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Christmas Cheer Linux Idle

Linux Advent Calendar: "24 Outstanding ZSH Gems" 46

Posted by samzenpus
from the where's-the-candy? dept.
First time submitter Manko10 writes "After the Advent series last year, there is again a Linux Advent calender. The topic of this year's Advent series is '24 Outstanding ZSH Gems'. Every day from December 1st until December 24th an article will be published each covering a special feature of the Z Shell you might not have known yet."
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Linux Advent Calendar: "24 Outstanding ZSH Gems"

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  • Only 24 features? (Score:4, Interesting)

    by Baloroth (2370816) on Thursday December 01, 2011 @08:37PM (#38233260)

    Well, that'll get you through... what, the first page of the manual?

    The damn thing has a built-in tcp command system (ok, I think it's technically a "module"). The main man page is just a redirect page. Hell, it might even rival emacs for complexity. I know, I didn't think it was possible either...

    • Hell, it might even rival emacs for complexity. I know, I didn't think it was possible either...

      It's not so strange if you think about it. Both are operating systems cleverly disguised as applications, complete with their own programming languages.

      The major difference is that zsh is disguised as a shell, and Emacs is disguised as a text editor.

      I, for one, look forward to the arrival of our minor-mode-wielding zsh overlords.

  • <3 zsh (Score:4, Informative)

    by mirix (1649853) on Thursday December 01, 2011 @08:42PM (#38233300)

    I wasn't familiar with zsh until I used grml [grml.org] (a fairly handy debian-based live distro, I use for fixing things on occasion). It comes with a pretty spiffy zshrc and zsh by default, which opened me to some of the features of it... pretty nifty... Now I use zsh on everything.

    Some info about grml's use of zsh, here [grml.org].

    • I started using zsh the instant I read about ** globs.

      Bash has them now, but I see little reason to switch back.

    • Yep, I too strongly recommend zsh. The command line completion especially is far, far better than bash. Although you pretty much have to create (or download: there are quite a few good ones online) an extensive zshrc file to use it properly. Thanks for pointing out grml, I might have to look into using that in the future.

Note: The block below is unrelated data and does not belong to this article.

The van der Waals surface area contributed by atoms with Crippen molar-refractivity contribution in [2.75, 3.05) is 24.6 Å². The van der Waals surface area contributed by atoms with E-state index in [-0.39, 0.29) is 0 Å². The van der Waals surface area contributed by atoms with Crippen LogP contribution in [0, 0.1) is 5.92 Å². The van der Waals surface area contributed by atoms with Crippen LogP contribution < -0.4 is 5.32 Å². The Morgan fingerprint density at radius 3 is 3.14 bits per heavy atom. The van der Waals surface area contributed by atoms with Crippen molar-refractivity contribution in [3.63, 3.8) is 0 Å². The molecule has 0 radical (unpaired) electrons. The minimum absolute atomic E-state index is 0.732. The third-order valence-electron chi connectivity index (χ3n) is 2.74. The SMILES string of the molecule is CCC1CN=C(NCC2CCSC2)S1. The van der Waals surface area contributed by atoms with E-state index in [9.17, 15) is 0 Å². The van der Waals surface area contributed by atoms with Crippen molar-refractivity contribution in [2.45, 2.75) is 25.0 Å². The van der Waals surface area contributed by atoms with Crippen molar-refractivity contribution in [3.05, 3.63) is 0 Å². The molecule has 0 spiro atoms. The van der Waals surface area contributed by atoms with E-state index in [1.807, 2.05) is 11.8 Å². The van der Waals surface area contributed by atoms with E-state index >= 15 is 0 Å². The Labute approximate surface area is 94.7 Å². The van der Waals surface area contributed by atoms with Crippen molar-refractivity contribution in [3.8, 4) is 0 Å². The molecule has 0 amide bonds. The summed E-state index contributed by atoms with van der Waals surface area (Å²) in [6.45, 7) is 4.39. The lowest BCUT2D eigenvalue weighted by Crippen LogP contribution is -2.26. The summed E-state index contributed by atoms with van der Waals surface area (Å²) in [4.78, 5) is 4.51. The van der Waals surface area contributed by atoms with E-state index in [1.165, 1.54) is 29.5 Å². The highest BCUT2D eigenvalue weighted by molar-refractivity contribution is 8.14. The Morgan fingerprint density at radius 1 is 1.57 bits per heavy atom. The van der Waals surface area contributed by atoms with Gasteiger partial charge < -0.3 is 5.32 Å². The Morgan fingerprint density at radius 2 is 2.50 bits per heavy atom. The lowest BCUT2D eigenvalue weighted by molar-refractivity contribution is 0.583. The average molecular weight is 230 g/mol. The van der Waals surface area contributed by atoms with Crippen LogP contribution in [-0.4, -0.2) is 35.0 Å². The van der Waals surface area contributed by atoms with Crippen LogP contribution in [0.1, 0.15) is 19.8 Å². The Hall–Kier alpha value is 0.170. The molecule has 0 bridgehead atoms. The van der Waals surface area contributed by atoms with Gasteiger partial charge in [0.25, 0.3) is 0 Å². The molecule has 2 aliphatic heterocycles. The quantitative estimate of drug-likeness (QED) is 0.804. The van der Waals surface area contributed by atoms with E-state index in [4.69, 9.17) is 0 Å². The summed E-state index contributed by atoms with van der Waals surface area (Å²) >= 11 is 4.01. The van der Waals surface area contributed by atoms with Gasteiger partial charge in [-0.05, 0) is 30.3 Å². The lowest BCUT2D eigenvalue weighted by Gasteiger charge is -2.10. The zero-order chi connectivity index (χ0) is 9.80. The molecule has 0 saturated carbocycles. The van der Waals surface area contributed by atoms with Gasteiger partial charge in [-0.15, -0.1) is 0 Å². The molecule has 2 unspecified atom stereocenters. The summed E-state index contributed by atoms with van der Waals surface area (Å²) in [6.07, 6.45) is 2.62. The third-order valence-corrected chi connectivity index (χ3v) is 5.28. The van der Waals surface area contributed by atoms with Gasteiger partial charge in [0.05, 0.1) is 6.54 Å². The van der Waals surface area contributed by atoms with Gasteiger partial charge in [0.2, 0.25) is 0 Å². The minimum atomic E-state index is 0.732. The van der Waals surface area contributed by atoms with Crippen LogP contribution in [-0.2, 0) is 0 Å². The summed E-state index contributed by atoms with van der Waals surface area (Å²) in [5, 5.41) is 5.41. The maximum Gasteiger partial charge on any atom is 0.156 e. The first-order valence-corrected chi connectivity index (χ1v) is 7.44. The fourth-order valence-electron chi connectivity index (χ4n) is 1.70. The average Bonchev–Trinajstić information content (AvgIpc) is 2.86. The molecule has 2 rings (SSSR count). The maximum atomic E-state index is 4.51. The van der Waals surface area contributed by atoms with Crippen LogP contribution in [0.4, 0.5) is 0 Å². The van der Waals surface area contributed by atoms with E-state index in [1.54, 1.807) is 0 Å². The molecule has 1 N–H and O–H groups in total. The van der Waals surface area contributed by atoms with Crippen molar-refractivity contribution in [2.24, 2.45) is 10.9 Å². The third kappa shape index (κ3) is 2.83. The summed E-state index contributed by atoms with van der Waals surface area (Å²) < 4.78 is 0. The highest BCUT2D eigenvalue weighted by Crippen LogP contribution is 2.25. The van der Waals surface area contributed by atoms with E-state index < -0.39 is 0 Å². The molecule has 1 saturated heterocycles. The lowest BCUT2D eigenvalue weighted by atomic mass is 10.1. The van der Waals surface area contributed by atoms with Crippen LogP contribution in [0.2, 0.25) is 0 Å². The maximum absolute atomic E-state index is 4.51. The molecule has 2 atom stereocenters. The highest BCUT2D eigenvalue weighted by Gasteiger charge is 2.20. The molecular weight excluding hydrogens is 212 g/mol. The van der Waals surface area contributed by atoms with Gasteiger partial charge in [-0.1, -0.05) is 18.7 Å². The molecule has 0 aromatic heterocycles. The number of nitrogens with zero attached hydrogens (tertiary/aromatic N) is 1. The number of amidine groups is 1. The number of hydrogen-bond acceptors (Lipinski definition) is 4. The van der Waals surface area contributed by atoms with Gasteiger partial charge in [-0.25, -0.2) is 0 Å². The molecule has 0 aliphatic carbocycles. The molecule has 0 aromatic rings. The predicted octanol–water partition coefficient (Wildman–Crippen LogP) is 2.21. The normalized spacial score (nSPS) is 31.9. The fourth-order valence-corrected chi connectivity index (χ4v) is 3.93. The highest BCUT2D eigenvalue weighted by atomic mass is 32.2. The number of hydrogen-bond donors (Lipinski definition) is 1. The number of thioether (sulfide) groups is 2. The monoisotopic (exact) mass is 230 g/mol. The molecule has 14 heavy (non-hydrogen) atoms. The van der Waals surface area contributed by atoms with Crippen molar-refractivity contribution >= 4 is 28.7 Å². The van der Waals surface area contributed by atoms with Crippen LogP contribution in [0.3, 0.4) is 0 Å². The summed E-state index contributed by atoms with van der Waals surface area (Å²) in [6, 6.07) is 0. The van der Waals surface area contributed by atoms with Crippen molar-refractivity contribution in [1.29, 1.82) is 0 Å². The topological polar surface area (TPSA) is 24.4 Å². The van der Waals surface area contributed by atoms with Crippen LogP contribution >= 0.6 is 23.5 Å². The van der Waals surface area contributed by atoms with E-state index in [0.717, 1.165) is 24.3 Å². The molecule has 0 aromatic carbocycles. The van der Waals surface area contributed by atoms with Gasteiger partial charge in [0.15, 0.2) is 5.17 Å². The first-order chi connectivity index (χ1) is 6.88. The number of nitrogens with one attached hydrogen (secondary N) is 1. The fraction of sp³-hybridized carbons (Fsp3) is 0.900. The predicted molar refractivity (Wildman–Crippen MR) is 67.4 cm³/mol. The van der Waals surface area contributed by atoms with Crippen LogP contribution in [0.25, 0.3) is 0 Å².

• by serviscope_minor (664417) on Thursday December 01, 2011 @09:27PM (#38233612) Journal

    Not a ZSH gem, but this is probably the last word in BASH prompts.

    PS1='C:$(echo ${PWD//\//\\\} | tr "[:lower:]" "[:upper:]" |
                              sed -e"s/\\([^\\]\\{6\\}\\)[^\\]\\{2,\\}/\\1~1/g" ) >'

    you'd be wise not to trust random code, but if you look carefully it uses only echo, tr and sed, none of which have programmable IO and only piping, so it is safe.

    • by Anonymous Coward on Thursday December 01, 2011 @09:41PM (#38233716)

      You are evil.

    • by Anonymous Coward

      +1 Nostalgia

      Brings me back to 1996 when Windows was cool.

    • by Anonymous Coward

      I feel ... unclean ...

    • I like how you even used sed to switch up the slashes and break down long names. Now to sneak this into someones bashrc and catch their face when they login...

    • by tqk (413719)

      I don't get it:
      PS1='C:$(echo ${PWD//\//\\\} | tr "[:lower:]" "[:upper:]" | sed -e"s/\\([^\\]\\{6\\}\\)[^\\]\\{2,\\}/\\1~1/g" ) >' xterm
      I got a regular xterm with my regular PS1 prompt. Whoosh?!?

      Aside, I liked both zsh and grml when I used them, but decided neither were necessary and not for me. Besides, unless you're a shell programmer wizard, you're not going to see a lot of differences between bash, ksh, and zsh. They all pretty much function the same at a user level. Well, except for the resources

    • by tlhIngan (30335)

      you'd be wise not to trust random code, but if you look carefully it uses only echo, tr and sed, none of which have programmable IO and only piping, so it is safe.

      Funny enough, I sorta figured out what it did by careful inspection of the line.

      So PS1 gets set to "C:", then the current working directory. Hrm... then TR is used to change all lowercase to upper case, followed by a very peculiar sed. All the while it seems the / are being replaced with \ (\\ for the escaping).

      Since the word "evil" was attached t

  • Here's a gem:

    In my country Shell petrol stations have recently re-branded as: Z

    Co-incidence? I think not.

  • Maybe I'm ill informed since I've only run "Redhatty" distros (SCEfoos wacky Kondara-ized RH6 on the PS2, YDL, and now Fedora) but isn't bash the standard shell for Linux? So wouldn't bash tricks be more useful?

    • I think the trick here is that people who think zsh is a better shell than bash are using this campaign to raise awareness of zsh.

      By the way, I do think zsh is the better shell. Just to name one of the things I love about it: writing custom command completion for it is pretty easy (certainly compared to bash). I and other people have used this to provide tab completion for mostly anything you can think of, including things like command options and filenames on remote machines. Go check it out if you haven't

  • ...I'm seeing a blog. Is there an Advent calendar [typepad.com] somewhere that I'm missing?

"Stupidity, like virtue, is its own reward" -- William E. Davidsen

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